The news: Swiss bank UBS Group AG will buy the robo-advisor Wealthfront for $1.4 billion, per a press release. Founded in 2008, Wealthfront oversees $27 billion for over 470,000 US clients, focusing on affluent millennial and Gen Z investors, which number 130 million in the US alone. The deal is expected to close during H2 2022.
What are UBS’s plans for Wealthfront?
- It’s a May-December marriage. UBS CEO Ralph Hamers said the deal would help his 150-year-old company grow its US business. He added that Wealthfront’s solution fits in with its strategy of targeting high-net-worth and ultra-high-net-worth individuals (HNWIs and UHNWIs).
- UBS plans to use Wealthfront as a foundation for its new digital offering.
- It also will add remote human advice to Wealthfront’s digital-only offering through its Wealth Advice Center, which serves its core affluent clients, and Workplace Wealth Solutions, which is available to employees of corporate clients.
The last of the disruptors: Digital-first, mass-market-friendly upstarts like Wealthfront gained traction after the US financial crisis thanks to their affordable, well-designed digital wealth management solutions and consumer distrust of larger FIs.
- The robo-advisors’ growth was admirable despite operating on thin margins—but their large customer bases were expensively acquired. They struggled to build their brands and achieve scale.
- Incumbents were quick to launch similar functionality, and many offered it for free. Vanguard leads the space now with over $200 billion in assets, and Schwab has over $60 billion.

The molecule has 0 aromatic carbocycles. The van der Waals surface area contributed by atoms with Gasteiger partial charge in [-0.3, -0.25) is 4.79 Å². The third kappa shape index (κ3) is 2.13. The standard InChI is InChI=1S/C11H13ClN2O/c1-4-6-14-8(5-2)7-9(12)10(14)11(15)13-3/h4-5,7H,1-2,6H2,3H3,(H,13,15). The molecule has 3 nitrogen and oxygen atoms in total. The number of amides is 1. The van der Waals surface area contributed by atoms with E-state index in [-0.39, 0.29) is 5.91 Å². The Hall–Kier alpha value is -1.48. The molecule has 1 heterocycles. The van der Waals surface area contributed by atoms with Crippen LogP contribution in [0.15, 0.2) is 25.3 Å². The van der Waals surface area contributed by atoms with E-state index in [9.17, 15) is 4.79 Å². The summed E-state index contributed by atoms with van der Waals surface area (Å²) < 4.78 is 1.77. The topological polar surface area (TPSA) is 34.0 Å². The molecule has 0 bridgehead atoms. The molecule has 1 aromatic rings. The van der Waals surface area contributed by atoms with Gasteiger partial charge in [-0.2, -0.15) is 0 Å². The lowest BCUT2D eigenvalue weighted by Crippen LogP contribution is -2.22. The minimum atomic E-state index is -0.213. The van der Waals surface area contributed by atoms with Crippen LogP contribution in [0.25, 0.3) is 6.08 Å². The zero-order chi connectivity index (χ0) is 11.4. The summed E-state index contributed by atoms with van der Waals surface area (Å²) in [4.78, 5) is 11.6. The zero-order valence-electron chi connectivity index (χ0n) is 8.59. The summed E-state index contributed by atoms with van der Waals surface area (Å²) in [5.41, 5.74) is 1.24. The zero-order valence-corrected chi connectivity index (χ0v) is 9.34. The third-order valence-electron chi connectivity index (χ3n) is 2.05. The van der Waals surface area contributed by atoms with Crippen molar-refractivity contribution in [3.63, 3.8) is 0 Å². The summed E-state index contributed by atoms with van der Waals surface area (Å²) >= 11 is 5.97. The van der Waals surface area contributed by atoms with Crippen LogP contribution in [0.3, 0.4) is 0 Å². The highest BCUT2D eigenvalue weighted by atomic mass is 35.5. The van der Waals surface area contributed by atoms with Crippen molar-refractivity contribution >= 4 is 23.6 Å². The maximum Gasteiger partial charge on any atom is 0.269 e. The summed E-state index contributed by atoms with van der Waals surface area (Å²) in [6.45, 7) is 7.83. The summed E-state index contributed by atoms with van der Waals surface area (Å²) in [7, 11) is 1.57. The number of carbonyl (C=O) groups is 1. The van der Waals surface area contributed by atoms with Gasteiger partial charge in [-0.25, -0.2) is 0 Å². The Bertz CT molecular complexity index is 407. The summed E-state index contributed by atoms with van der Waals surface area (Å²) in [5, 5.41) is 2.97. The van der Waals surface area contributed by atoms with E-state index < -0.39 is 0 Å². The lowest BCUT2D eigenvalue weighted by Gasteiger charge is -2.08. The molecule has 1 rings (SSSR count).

- Wealthfront rivals Robinhood and SoFi made it to IPOs. Empower Financial bought Personal Capital for roughly $1 billion. Betterment is now alone as an independent, and newcomers are increasingly unlikely.
What the acquisition means for UBS: UBS is future-proofing its business against the upcoming great wealth transfer—when baby boomers, who are the incumbents’ current clients, bequeath an estimated $30 trillion to $68 trillion to their millennial and Gen Z adult children.
- HNWIs control more than one-third of the investable assets in the US—and more than 67% are older than 60. On average, 52% of financial advisors’ clients are 60 or older, according to Cerulli Associates.
- As those clients pass on wealth to the next generation, firms that stay focused on wealthy older clients and traditional investing could fall behind as their clientele ages and shrinks.
- Advisers at incumbents like UBS are strategizing about how to reach out to millennials, but they have to cross a generational gap: Roughly half of brokers at US wealth management firms are over 55, according to Cerulli Associates, and UBS is in line with the average.
- These advisors may not be as tech-savvy as what Deloitte calls the new “re-wired” investor, who increasingly turns to digital and mobile tools to take control of their finances. According to MagnifyMoney, 29% of Gen Zers would prefer a robo-advisor over a traditional financial advisor, compared with just 18% of all consumers surveyed.
- Gen Zers tend to distrust conventional financial institutions and question whether these companies really understand their attitudes and needs. Friends and family were the top sources of financial advice for all age groups, including Gen Z, and all income levels. More than half (53%) of Gen Zers got financial advice from friends and family, compared with 44% for millennials, 37% for Gen X, and 25% for baby boomers, perCreditCards.com.
- Through Wealthfront, UBS acquires a sizable customer base within the millennial and Gen Z demographic. It also gets the digital tech and an omnichannel experience needed to reach out to them.
- Adding carefully targeted assistance and services that emphasize personal connections could also appeal to Gen Z: Before the pandemic, Civic Science found that Gen Zers were “a throwback when it comes to in-person banking.”